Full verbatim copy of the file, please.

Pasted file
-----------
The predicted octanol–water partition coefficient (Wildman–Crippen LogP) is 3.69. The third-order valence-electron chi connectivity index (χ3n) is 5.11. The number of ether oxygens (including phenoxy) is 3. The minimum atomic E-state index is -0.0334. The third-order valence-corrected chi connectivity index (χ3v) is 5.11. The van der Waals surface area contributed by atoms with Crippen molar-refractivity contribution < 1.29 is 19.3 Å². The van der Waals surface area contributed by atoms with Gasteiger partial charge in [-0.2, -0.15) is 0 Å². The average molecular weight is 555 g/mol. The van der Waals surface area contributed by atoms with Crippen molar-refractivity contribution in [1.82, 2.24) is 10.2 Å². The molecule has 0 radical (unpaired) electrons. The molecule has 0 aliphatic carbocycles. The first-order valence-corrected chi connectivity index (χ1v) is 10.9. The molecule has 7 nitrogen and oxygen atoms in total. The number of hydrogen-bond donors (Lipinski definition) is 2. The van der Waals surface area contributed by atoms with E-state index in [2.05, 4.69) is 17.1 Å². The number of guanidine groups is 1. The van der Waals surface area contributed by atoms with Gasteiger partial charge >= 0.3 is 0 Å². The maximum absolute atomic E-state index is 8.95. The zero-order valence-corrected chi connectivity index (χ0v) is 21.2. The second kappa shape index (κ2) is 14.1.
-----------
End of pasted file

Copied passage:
The predicted octanol–water partition coefficient (Wildman–Crippen LogP) is 3.69. The third-order valence-electron chi connectivity index (χ3n) is 5.11. The number of ether oxygens (including phenoxy) is 3. The minimum atomic E-state index is -0.0334. The third-order valence-corrected chi connectivity index (χ3v) is 5.11. The van der Waals surface area contributed by atoms with Crippen molar-refractivity contribution < 1.29 is 19.3 Å². The van der Waals surface area contributed by atoms with Gasteiger partial charge in [-0.2, -0.15) is 0 Å². The average molecular weight is 555 g/mol. The van der Waals surface area contributed by atoms with Crippen molar-refractivity contribution in [1.82, 2.24) is 10.2 Å². The molecule has 0 radical (unpaired) electrons. The molecule has 0 aliphatic carbocycles. The first-order valence-corrected chi connectivity index (χ1v) is 10.9. The molecule has 7 nitrogen and oxygen atoms in total. The number of hydrogen-bond donors (Lipinski definition) is 2. The van der Waals surface area contributed by atoms with E-state index in [2.05, 4.69) is 17.1 Å². The number of guanidine groups is 1. The van der Waals surface area contributed by atoms with Gasteiger partial charge >= 0.3 is 0 Å². The maximum absolute atomic E-state index is 8.95. The zero-order valence-corrected chi connectivity index (χ0v) is 21.2. The second kappa shape index (κ2) is 14.1.